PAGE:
Private Life Of A Masterpiece
A Sunday Afternoon on the Island of La Grande Jatte - 1884 (French: Un dimanche aprÃ¨s-midi Ã l'ÃŽle de la Grande Jatte - 1884) is one of Georges Seurat's most famous works, and is an example of pointillism.
Seurat spent two years painting A Sunday Afternoon, focusing scrupulously on the landscape of the park. He reworked the original as well as completed numerous preliminary drawings and oil sketches. He would go and sit in the park and make numerous sketches of the various figures in order to perfect their form. He concentrated on the issues of color, light, and form. The painting is approximately 2 by 3 meters (6 ft 10 in x 10 ft 1 in) in size.
Motivated by study in optical and color theory, he contrasted miniature dots of colors that, through optical unification, form a single hue in the viewer's eye. He believed that this form of painting, now known as pointillism, would make the colors more brilliant and powerful than standard brush strokes. To make the experience of the painting even more vivid, he surrounded it with a frame of painted dots, which in turn he enclosed with a pure white, wooden frame, which is how the painting is exhibited today at the Art Institute of Chicago.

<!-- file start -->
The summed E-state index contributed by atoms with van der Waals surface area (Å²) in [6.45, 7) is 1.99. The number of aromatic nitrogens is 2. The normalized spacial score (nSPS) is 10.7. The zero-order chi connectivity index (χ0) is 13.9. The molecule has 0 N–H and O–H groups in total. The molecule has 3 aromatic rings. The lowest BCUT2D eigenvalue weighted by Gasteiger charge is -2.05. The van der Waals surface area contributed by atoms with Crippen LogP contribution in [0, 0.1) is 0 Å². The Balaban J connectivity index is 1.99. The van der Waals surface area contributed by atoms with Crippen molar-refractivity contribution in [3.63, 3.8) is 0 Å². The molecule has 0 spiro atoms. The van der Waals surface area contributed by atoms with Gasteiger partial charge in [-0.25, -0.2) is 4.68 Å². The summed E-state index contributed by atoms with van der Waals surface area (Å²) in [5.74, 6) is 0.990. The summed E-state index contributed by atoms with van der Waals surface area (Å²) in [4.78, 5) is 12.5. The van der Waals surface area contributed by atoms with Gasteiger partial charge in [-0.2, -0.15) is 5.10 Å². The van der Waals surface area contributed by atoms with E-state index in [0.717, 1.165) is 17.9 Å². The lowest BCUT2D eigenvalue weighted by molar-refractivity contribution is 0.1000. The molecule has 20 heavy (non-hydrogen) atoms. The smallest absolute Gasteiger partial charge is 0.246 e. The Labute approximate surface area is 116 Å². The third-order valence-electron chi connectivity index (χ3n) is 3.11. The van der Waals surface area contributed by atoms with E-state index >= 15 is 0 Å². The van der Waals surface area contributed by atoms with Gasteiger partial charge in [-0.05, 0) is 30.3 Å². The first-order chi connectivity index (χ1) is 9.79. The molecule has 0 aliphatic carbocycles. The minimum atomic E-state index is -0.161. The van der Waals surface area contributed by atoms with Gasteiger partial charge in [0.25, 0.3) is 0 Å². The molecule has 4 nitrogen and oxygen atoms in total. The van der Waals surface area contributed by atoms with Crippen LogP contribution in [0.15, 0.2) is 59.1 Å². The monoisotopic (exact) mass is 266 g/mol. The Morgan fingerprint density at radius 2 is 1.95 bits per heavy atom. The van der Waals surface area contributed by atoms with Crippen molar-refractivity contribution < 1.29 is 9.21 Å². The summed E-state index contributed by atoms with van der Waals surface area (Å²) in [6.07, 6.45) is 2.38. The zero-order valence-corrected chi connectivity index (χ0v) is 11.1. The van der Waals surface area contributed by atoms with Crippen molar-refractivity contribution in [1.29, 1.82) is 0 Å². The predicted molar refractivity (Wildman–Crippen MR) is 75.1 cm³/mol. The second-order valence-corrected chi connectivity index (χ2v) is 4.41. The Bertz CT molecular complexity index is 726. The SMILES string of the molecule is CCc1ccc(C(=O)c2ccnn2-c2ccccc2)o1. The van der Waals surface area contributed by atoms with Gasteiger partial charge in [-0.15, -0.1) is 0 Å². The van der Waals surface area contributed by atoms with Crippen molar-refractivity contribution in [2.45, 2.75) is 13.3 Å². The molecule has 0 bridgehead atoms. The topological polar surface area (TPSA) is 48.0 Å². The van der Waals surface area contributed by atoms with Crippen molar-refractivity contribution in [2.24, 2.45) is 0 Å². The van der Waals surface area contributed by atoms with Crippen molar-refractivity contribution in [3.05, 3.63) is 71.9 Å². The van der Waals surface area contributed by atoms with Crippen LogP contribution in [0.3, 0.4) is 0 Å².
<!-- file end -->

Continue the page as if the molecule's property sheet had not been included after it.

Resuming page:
In creating the picture, Seurat employed the then-new pigment zinc yellow (zinc chromate), most visibly for yellow highlights on the lawn in the painting, but also in mixtures with orange and blue pigments. In the century and more since the painting's completion, the zinc yellow has darkened to brownâ€”a color degeneration that was already showing in the painting in Seurat's lifetime.
The island of la Grande Jatte (pronounced grhand zhot) is in the Seine in Paris between La Defense and the suburb of Neuilly, bisected by the Pont-de-Levallois. Although for many years it was an industrial site, it is today the site of a public garden and a housing development. In 1884, the island was a bucolic retreat far from the urban center.